To determine whether this block to infection represented effects on HSV-1 fusion and entry, siRNA-treated cultures were infected, fixed, and then stained for the capsid protein ICP5 (stained green) or the envelope glycoprotein gB (stained red). Viruses that have not fused stain for both proteins and appear yellow, glycoprotein that has been shed appears red, and particles that have entered the cytoplasm and lost their envelope appear green. Confocal microscopy and quantification of yellow versus green particles revealed no significant differences in the numbers and ratios of yellow and green particles in +TIP-depleted NHDFs compared with control samples (Fig. 3, A and B). As a positive control for this assay, all virus particles appeared yellow in NHDFs infected at 4°C to block fusion (Fig. 3, A and B). These findings were validated using a second entry assay (Jovasevic et al., 2008). In brief, cells were infected at 4°C to allow virus attachment and then returned to 37°C to allow entry. Unfused surface-bound virus was removed using citric acid buffer and proteinase K treatment, and then amounts of viral DNA in the cell were measured by quantitative real-time PCR (qRT-PCR). In line with IF-based fusion assays, results showed that the levels of viral DNA detected in cells was unaffected by depletion of either EB1 or CLIP-170 compared with control samples (Fig. 3 C). Infected samples maintained at 4°C demonstrated efficient removal of unpenetrated virus (Fig. 3 C). Depletion of EB1 and CLIP-170 in this experimental setup was confirmed by WB (Fig. 3 D). Overall, these findings demonstrated that EB1 and CLIP-170 did not affect viral fusion and entry into the cytosol. Moreover, the fact that the potent block to infection and IE protein production persisted at 16 hpi revealed that these +TIPs functioned in an early post-entry process critical to establishing infection.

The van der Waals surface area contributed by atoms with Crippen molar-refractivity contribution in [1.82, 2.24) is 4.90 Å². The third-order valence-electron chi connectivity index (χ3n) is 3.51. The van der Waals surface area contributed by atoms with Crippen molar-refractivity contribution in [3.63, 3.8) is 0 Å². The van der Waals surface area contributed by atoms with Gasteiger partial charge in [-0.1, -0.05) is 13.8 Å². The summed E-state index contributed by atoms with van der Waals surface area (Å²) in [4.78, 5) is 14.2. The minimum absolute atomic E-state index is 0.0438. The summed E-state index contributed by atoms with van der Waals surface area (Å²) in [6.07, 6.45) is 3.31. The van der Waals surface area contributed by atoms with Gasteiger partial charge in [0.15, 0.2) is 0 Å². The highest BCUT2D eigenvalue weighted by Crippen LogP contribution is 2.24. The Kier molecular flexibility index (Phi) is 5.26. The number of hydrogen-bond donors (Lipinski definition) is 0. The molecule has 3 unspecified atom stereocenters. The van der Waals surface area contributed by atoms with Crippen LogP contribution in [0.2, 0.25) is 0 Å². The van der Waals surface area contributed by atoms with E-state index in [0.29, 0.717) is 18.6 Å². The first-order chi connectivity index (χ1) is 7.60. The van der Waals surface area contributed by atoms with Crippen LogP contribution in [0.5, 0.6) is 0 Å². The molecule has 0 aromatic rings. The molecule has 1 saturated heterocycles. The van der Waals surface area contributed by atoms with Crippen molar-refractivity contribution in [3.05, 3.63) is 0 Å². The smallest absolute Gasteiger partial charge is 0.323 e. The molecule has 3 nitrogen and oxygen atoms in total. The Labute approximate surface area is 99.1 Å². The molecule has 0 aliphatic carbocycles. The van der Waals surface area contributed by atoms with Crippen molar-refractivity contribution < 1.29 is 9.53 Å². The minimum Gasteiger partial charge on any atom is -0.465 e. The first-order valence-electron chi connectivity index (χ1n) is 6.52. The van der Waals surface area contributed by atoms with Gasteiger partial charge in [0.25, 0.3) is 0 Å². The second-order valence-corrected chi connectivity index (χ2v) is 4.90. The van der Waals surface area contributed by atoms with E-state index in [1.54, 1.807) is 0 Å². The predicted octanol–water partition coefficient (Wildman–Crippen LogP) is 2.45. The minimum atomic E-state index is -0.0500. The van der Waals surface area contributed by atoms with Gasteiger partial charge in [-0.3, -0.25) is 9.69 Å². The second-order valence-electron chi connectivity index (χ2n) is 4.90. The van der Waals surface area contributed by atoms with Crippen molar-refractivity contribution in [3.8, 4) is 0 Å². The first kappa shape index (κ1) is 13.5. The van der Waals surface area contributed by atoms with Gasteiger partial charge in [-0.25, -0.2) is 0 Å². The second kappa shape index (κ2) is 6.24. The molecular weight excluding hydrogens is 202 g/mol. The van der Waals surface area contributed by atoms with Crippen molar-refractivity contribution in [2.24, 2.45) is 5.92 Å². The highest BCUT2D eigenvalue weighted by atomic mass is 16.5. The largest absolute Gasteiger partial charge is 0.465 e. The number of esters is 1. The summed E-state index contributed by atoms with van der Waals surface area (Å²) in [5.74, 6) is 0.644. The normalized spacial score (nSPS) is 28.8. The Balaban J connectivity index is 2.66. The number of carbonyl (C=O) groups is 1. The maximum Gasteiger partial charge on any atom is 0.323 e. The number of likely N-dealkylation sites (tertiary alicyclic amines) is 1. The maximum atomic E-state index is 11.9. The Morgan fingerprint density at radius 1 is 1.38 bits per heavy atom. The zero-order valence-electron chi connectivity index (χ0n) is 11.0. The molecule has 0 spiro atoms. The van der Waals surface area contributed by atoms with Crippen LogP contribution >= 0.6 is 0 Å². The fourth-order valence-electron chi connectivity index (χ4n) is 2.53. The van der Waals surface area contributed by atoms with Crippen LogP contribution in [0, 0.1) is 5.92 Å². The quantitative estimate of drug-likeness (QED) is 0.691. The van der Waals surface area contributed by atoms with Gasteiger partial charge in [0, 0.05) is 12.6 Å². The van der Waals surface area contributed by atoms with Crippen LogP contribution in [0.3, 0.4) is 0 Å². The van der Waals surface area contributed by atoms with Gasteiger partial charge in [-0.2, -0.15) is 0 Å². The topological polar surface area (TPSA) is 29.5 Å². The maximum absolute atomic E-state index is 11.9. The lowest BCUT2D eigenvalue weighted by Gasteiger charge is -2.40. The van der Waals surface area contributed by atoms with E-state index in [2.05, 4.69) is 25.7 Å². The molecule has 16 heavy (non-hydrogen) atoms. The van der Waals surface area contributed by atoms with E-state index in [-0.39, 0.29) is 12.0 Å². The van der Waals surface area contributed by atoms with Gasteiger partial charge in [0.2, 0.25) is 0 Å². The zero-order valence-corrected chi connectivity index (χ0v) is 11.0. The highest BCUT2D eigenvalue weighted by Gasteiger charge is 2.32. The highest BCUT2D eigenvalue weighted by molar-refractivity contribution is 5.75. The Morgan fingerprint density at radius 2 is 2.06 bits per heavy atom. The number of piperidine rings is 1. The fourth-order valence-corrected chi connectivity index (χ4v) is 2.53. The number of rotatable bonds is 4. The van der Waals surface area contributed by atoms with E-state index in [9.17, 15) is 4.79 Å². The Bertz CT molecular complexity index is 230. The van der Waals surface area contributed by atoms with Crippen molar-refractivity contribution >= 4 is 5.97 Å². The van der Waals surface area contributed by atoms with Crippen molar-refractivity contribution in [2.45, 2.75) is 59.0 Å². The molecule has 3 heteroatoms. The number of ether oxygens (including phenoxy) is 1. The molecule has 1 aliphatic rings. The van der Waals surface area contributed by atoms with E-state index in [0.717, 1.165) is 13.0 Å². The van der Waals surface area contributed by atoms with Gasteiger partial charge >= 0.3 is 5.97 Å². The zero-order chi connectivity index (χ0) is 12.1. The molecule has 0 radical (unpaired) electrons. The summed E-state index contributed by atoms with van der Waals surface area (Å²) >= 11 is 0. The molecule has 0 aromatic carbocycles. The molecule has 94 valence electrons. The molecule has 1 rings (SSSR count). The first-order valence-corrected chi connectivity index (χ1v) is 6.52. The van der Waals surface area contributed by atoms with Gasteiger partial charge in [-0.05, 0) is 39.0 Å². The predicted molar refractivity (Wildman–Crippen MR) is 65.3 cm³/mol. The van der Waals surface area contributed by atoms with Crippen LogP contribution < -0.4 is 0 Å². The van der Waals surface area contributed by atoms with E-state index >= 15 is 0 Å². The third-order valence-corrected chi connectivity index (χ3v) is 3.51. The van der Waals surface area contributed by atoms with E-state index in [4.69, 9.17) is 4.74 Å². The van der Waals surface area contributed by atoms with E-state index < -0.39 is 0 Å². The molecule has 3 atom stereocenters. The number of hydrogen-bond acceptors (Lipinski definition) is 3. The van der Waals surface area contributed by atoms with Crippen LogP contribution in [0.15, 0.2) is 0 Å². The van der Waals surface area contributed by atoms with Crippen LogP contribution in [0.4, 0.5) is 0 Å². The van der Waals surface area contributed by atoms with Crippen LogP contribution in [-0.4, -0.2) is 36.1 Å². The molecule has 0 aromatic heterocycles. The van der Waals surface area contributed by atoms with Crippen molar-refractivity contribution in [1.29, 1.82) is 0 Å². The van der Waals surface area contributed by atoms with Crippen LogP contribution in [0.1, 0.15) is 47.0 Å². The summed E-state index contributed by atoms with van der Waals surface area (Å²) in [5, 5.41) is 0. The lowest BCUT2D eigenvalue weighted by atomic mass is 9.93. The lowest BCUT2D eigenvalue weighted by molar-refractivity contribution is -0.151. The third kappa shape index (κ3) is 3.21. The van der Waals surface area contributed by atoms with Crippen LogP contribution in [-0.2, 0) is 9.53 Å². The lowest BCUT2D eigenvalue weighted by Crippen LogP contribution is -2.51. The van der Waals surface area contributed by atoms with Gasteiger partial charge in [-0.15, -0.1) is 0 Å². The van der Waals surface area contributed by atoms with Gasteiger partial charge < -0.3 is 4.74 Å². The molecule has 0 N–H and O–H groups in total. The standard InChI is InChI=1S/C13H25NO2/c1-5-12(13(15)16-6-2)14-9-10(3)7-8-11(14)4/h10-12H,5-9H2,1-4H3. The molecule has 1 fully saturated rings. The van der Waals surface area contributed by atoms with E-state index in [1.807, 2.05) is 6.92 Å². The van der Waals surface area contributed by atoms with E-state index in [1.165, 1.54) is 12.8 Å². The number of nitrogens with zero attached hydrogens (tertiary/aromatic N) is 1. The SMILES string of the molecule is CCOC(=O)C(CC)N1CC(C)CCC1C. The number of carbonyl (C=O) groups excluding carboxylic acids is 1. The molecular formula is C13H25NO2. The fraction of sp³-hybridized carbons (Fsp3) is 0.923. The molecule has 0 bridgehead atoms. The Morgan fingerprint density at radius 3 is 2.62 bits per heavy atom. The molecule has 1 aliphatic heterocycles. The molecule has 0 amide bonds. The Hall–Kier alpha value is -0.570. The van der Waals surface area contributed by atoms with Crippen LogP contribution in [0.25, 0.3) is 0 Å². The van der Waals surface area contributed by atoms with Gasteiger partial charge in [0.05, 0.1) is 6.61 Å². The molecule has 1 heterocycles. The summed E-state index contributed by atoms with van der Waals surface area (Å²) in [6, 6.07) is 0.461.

HSV-1 requires CLIP-170 and its binding partners, EB1 and DCTN1, to initiate retrograde transport